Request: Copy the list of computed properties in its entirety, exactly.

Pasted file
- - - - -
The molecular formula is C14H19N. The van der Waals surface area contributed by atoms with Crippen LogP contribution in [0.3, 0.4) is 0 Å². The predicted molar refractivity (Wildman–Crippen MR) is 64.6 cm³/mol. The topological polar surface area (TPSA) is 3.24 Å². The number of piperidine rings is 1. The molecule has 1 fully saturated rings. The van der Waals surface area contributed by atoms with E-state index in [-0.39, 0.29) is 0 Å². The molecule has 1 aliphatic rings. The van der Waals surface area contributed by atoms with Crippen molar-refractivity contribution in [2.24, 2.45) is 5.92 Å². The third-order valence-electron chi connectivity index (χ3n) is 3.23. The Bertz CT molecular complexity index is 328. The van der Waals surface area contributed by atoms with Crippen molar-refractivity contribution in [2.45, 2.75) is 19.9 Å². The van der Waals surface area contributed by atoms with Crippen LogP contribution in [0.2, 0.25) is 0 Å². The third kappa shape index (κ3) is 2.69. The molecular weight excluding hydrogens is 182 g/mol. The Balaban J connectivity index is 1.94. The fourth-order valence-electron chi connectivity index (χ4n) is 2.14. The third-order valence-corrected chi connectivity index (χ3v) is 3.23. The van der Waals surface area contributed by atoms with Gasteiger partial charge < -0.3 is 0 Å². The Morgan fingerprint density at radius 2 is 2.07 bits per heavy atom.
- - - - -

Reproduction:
The molecular formula is C14H19N. The van der Waals surface area contributed by atoms with Crippen LogP contribution in [0.3, 0.4) is 0 Å². The predicted molar refractivity (Wildman–Crippen MR) is 64.6 cm³/mol. The topological polar surface area (TPSA) is 3.24 Å². The number of piperidine rings is 1. The molecule has 1 fully saturated rings. The van der Waals surface area contributed by atoms with E-state index in [-0.39, 0.29) is 0 Å². The molecule has 1 aliphatic rings. The van der Waals surface area contributed by atoms with Crippen molar-refractivity contribution in [2.24, 2.45) is 5.92 Å². The third-order valence-electron chi connectivity index (χ3n) is 3.23. The Bertz CT molecular complexity index is 328. The van der Waals surface area contributed by atoms with Crippen molar-refractivity contribution in [2.45, 2.75) is 19.9 Å². The van der Waals surface area contributed by atoms with Crippen LogP contribution in [0.2, 0.25) is 0 Å². The third kappa shape index (κ3) is 2.69. The molecular weight excluding hydrogens is 182 g/mol. The Balaban J connectivity index is 1.94. The fourth-order valence-electron chi connectivity index (χ4n) is 2.14. The third-order valence-corrected chi connectivity index (χ3v) is 3.23. The van der Waals surface area contributed by atoms with Gasteiger partial charge < -0.3 is 0 Å². The Morgan fingerprint density at radius 2 is 2.07 bits per heavy atom.